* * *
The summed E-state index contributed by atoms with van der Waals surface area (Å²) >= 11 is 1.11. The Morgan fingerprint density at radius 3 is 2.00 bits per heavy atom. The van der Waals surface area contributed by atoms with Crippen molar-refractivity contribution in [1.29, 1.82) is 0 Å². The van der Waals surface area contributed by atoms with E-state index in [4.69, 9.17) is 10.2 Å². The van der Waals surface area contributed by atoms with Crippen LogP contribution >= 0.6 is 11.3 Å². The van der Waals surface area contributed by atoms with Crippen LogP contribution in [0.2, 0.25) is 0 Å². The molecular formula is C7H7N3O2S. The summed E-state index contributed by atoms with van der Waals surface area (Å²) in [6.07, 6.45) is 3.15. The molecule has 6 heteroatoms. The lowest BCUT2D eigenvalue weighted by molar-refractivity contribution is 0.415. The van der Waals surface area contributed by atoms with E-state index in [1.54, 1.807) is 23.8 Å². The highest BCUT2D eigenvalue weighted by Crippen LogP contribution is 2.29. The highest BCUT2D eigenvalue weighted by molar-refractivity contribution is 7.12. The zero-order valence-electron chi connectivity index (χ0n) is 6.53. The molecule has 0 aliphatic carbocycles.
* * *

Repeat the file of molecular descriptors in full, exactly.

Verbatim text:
The summed E-state index contributed by atoms with van der Waals surface area (Å²) >= 11 is 1.11. The Morgan fingerprint density at radius 3 is 2.00 bits per heavy atom. The van der Waals surface area contributed by atoms with Crippen molar-refractivity contribution in [1.29, 1.82) is 0 Å². The van der Waals surface area contributed by atoms with E-state index in [4.69, 9.17) is 10.2 Å². The van der Waals surface area contributed by atoms with Crippen LogP contribution >= 0.6 is 11.3 Å². The van der Waals surface area contributed by atoms with Crippen LogP contribution in [0.2, 0.25) is 0 Å². The molecular formula is C7H7N3O2S. The summed E-state index contributed by atoms with van der Waals surface area (Å²) in [6.07, 6.45) is 3.15. The molecule has 6 heteroatoms. The lowest BCUT2D eigenvalue weighted by molar-refractivity contribution is 0.415. The van der Waals surface area contributed by atoms with E-state index in [1.54, 1.807) is 23.8 Å². The highest BCUT2D eigenvalue weighted by Crippen LogP contribution is 2.29. The highest BCUT2D eigenvalue weighted by molar-refractivity contribution is 7.12. The zero-order valence-electron chi connectivity index (χ0n) is 6.53. The molecule has 0 aliphatic carbocycles.